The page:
Historic Walking Tour of North Bend

Activities: Culture & Museums, Historical, Walking & Hiking

BRIEF HISTORY OF NORTH BEND

Asa Simpson – sea captain, shipbuilder, lumber- man – built a sawmill and shipyard in the mid 1850’s at the north bend of the Coos Bay. Most famous of the 55 vessels built here (1858-1903) was the Western Shore, a 3-masted “Oregon clipper” that sailed between Portland and Liverpool in a record time of 101 days in 1876.

Louis Simpson, Asa’s 21-year-old son, took over management in 1899. He purchased the townsite of Yarrow, added it to his father’s lands and incorporated the City of North Bend in 1903. His goal was to imitate San Francisco.

Isolated by difficult terrain, the citizens relied on the waterways to carry cargo and passengers to points on the bay or sloughs. Ocean-going ships navigated the treacherous Coos Bay bar to access other ports.

Nearly 10,000 citizens now live in “the city that believes in itself.” The future may differ from the past, but North Benders remain proud of their town and history.

Stop by our North Bend Information Center to pick up a walking map of the area to explore our historic points of interest.

Listed below are just a few of our many points of interest.

McCULLOUGH BRIDGE (1936) Last of five coast bridges to complete the Roosevelt High- way (US 101). Was depression era WPA project, cost over $2,000,000, employed hundreds, length 5,888 feet, center height about 150 feet. Originally Coos Bay Bridge, renamed 1947 for its designer Conde B. McCullough.

SIMPSON PARK Part of land bought by Asa M. Simpson in 1855. Simpson heirs deeded city about 50 acres in 1916. Property divided by Hwy 101 completion in 1936. Considered city park from earliest days of North Bend (1903). Site of early ball field. Used as auto camp 1920’s-1940’s. Variety of old conifers including sequoia. See also Ferry Road Park.

CITY SIGN OVER HIGHWAY 101 (1936) One of last legal neon signs over state highway and source of local pride. Note supports reminiscent of McCullough Bridge.

COOS HISTORICAL & MARITIME MUSEUM (1957) Built to house Coos Curry Historical Society’s collections. Plans underway for new waterfront building in Coos Bay.

MERCI BOXCAR (1949) Narrow gauge French rail car known as “forty & eight” from use in World War 1 to carry 40 men or 8 horses. In appreciation for U.S. aid after WWII French people gave each state a decorated gift-filled car. Oregon’s came to North Bend 2006. Restored by American Legion’s “Forty & Eight” Society.

ECKHOFF BUILDING site (pre 1900) Town pioneer did combination home and commercial building in “San Francisco’s Victorian style,” reflecting California’s influence on many early structures. (Now car sales lot.)

HOTEL NORTH BEND (1922) Designed by J.E. Tour- tellotte, was grandest building in city, concrete lessened fire danger, provided 68 rooms, most modern conveniences, dining facility. Vern Gorst met here with national air line executives in 1930, suggested and helped form United Air Lines. First National Bank of North Bend (Sherman/Virginia) closed temporarily 1933-34, city minted myrtlewood money during crisis. (After remodeling, reopened 2009 as housing com- plex with two storefronts.)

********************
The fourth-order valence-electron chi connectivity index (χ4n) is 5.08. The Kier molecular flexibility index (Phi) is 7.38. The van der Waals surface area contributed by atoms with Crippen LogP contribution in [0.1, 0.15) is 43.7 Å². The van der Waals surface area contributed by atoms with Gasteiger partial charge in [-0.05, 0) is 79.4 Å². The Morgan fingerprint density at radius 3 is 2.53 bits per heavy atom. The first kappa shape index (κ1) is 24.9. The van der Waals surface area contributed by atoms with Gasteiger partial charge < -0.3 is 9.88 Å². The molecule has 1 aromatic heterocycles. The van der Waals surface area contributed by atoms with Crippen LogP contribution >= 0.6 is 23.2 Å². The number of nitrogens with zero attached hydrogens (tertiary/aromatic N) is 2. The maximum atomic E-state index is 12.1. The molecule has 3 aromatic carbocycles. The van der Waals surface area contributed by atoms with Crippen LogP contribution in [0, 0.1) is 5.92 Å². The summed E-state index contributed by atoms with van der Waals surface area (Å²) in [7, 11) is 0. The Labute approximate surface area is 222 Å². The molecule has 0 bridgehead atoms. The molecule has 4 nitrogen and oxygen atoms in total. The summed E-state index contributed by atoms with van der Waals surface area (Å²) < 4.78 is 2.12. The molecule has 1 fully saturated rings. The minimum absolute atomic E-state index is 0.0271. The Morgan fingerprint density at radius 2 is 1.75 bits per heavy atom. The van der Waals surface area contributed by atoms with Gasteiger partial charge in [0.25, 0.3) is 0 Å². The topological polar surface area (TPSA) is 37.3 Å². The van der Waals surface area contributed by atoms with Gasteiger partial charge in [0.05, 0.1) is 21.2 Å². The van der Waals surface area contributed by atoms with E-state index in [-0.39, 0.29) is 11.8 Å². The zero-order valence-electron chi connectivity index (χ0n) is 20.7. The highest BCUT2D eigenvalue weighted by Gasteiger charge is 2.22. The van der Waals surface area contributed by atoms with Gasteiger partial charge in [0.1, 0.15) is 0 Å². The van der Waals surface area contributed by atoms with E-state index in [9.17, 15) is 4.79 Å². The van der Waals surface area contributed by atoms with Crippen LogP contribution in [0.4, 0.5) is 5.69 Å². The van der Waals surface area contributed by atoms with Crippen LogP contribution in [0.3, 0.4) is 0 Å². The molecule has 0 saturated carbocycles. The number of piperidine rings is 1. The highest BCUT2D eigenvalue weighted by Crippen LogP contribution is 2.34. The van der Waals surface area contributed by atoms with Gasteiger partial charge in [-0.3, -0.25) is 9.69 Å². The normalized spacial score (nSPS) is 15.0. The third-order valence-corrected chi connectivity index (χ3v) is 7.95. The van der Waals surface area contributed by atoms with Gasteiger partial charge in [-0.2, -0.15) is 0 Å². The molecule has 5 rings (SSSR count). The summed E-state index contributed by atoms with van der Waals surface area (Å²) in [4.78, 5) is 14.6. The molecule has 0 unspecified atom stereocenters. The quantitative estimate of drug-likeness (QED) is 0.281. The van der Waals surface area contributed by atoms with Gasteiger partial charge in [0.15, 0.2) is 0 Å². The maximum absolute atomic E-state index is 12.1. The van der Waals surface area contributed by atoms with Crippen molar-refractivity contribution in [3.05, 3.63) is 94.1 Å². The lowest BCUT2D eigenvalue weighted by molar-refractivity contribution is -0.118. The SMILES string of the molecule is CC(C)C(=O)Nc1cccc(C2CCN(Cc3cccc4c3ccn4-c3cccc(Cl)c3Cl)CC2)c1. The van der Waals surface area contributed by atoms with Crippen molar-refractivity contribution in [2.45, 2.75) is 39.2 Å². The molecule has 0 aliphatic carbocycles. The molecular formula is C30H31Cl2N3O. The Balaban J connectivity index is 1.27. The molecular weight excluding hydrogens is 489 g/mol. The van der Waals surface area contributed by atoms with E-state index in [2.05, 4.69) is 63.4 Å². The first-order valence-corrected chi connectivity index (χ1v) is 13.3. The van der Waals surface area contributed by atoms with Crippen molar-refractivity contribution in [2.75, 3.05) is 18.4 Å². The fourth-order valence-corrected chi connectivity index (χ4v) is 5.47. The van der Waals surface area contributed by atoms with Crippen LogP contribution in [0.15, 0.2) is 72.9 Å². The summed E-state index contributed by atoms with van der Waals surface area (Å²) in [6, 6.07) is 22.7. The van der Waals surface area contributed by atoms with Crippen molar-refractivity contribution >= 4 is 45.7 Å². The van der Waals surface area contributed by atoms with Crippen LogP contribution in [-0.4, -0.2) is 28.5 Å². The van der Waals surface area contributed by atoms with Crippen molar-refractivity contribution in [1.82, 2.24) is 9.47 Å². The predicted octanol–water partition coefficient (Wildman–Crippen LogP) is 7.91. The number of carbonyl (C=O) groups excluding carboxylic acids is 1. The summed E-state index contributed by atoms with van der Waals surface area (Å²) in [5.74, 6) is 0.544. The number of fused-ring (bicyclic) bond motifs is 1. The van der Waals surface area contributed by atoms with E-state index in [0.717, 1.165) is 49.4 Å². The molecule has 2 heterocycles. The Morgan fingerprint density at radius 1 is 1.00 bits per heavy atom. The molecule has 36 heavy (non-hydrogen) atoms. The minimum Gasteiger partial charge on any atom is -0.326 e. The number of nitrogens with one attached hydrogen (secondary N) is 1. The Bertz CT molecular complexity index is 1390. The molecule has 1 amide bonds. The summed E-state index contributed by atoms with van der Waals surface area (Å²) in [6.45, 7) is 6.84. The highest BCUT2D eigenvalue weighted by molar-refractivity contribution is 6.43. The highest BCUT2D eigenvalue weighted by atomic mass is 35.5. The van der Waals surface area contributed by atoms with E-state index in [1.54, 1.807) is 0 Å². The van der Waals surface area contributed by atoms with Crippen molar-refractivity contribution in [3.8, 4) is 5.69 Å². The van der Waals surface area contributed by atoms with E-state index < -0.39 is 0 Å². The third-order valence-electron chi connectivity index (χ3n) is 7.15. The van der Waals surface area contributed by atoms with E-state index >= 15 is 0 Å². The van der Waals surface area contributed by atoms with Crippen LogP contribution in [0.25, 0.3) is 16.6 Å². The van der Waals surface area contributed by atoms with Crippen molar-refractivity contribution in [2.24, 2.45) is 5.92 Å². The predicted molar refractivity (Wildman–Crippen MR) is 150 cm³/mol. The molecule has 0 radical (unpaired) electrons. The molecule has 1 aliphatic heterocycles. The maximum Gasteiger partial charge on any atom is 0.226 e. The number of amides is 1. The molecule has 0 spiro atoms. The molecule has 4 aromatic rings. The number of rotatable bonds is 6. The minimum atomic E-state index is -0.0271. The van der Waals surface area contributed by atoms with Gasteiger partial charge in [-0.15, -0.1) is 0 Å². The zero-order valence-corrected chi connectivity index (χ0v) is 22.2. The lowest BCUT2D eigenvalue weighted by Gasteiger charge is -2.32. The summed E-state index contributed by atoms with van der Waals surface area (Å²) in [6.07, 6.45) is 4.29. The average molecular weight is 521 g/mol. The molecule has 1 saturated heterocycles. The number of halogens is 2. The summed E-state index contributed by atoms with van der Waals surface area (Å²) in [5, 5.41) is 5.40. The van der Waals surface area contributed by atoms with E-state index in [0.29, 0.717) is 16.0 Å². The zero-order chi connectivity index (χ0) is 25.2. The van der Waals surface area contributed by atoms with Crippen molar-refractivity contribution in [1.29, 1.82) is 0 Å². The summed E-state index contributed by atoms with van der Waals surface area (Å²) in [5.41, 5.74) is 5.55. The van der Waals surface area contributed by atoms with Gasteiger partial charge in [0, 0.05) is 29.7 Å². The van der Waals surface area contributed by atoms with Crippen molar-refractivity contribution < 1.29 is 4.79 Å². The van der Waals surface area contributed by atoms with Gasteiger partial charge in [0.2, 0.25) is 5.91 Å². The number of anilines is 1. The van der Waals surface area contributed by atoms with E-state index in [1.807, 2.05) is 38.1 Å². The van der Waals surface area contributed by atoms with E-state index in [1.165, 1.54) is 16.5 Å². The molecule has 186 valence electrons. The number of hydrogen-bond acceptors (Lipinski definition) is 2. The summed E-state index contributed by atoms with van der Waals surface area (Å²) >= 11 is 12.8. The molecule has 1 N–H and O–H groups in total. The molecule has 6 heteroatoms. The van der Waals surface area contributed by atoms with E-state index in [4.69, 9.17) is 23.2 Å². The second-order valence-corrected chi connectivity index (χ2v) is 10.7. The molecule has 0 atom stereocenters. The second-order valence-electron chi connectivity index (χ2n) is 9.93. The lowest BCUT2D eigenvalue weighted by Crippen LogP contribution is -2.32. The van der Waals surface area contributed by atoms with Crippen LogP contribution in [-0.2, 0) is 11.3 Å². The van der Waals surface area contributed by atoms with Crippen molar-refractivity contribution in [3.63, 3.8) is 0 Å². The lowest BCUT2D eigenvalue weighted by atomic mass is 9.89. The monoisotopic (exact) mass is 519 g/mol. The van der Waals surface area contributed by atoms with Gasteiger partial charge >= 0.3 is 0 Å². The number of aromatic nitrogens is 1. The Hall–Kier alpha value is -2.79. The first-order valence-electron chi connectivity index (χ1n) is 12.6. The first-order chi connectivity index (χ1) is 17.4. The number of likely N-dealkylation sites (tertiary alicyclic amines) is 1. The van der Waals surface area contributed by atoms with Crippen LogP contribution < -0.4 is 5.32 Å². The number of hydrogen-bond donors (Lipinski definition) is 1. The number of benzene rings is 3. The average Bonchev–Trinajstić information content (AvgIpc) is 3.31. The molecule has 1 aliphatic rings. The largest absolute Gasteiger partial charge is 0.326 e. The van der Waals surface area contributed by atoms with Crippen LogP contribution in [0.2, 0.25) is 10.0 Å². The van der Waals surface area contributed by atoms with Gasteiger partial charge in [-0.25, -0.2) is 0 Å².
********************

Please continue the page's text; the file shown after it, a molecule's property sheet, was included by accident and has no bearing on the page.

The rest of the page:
WHOLESALE GROCERY WAREHOUSE(1906) Only remaining building of early bustling waterfront, wood- en structure on pilings. Many uses – fish cannery, building supply area, ticket office for Breakwater, steamer that sailed Portland – San Francisco route. (Now Kyle Building.)

WATERFRONT (early 1900’s) Boardwalk gives view of area once busy industrial hub of city with shipping, fishing, and passenger ship activity, also mills, factories, shipyards, related ventures. Pilings for city dock still visible. Gorst flew passengers in hydroplane to Marsh- field (Coos Bay) starting 1913, could have been America’s first actual air route, but no written schedule printed.

SOUTHERN PACIFIC TRAIN DEPOT site (1916) After railway bridge over Coos Bay, passenger service began to Willamette Valley and beyond, typical wooden terminal, separate waiting rooms for men and women. Rail service ended 1953, building demolished 1962. (Now State offices)

WINSOR BUILDING (c. 1903) Often called Castle building be- cause of grandeur and Castle Restaurant in first floor corner. Third floor and penthouse, now removed, housed the Commer-cial Club, early civic booster association. (Now storefronts and apartments.)

13 LIBERTY THEATER (1924) Originally silent movie palace, today home of The Little Theatre on the Bay (LTOB), Oregon’s second oldest amateur theater company. Presents wide range of programs, including famed Little Ole Opry featuring country music in July.

HOLLISTER HOUSE (1913) Billiards room in home of prominent local attorney, played important role in cultural development of city. Mrs. Hollister offered it as first public library. (Now North Bend Chapel.)

KEIZER BROS. HOSPITAL (1923) Drs. Phil and Russell Keizer built the city’s second hospital

BANK OF OREGON (1903-04) Originally on corner of Sherman and Virginia, building moved one block west, turned one quarter to accommodate construction of North Bend Hotel 1921. One of city’s oldest structures, closely linked with Louis J. Simpson, founder and first mayor of North Bend, principal member of bank’s Board of Directors. (Now storefronts and living quarters.)